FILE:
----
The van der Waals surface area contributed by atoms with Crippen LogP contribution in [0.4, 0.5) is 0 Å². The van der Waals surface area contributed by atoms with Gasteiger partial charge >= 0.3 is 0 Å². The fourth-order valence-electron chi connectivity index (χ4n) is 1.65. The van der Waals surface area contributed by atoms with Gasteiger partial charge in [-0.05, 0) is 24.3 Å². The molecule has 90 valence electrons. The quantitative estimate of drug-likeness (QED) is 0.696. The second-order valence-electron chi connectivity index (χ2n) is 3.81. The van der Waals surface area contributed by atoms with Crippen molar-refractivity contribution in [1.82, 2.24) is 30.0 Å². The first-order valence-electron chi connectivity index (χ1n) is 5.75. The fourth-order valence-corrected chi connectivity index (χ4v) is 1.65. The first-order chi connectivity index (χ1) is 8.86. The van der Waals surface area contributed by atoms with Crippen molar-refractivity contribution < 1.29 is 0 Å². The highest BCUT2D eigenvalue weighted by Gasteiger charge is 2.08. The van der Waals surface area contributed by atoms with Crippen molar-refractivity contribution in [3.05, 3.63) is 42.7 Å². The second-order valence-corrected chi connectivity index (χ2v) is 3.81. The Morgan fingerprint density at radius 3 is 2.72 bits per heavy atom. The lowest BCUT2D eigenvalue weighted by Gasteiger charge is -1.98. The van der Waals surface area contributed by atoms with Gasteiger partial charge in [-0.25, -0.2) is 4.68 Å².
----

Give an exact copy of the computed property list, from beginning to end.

The van der Waals surface area contributed by atoms with Crippen LogP contribution in [0.4, 0.5) is 0 Å². The van der Waals surface area contributed by atoms with Gasteiger partial charge >= 0.3 is 0 Å². The fourth-order valence-electron chi connectivity index (χ4n) is 1.65. The van der Waals surface area contributed by atoms with Gasteiger partial charge in [-0.05, 0) is 24.3 Å². The molecule has 90 valence electrons. The quantitative estimate of drug-likeness (QED) is 0.696. The second-order valence-electron chi connectivity index (χ2n) is 3.81. The van der Waals surface area contributed by atoms with Crippen molar-refractivity contribution in [1.82, 2.24) is 30.0 Å². The first-order valence-electron chi connectivity index (χ1n) is 5.75. The fourth-order valence-corrected chi connectivity index (χ4v) is 1.65. The first-order chi connectivity index (χ1) is 8.86. The van der Waals surface area contributed by atoms with Crippen molar-refractivity contribution < 1.29 is 0 Å². The highest BCUT2D eigenvalue weighted by Gasteiger charge is 2.08. The van der Waals surface area contributed by atoms with Crippen molar-refractivity contribution in [3.05, 3.63) is 42.7 Å². The second-order valence-corrected chi connectivity index (χ2v) is 3.81. The Morgan fingerprint density at radius 3 is 2.72 bits per heavy atom. The lowest BCUT2D eigenvalue weighted by Gasteiger charge is -1.98. The van der Waals surface area contributed by atoms with Gasteiger partial charge in [-0.25, -0.2) is 4.68 Å².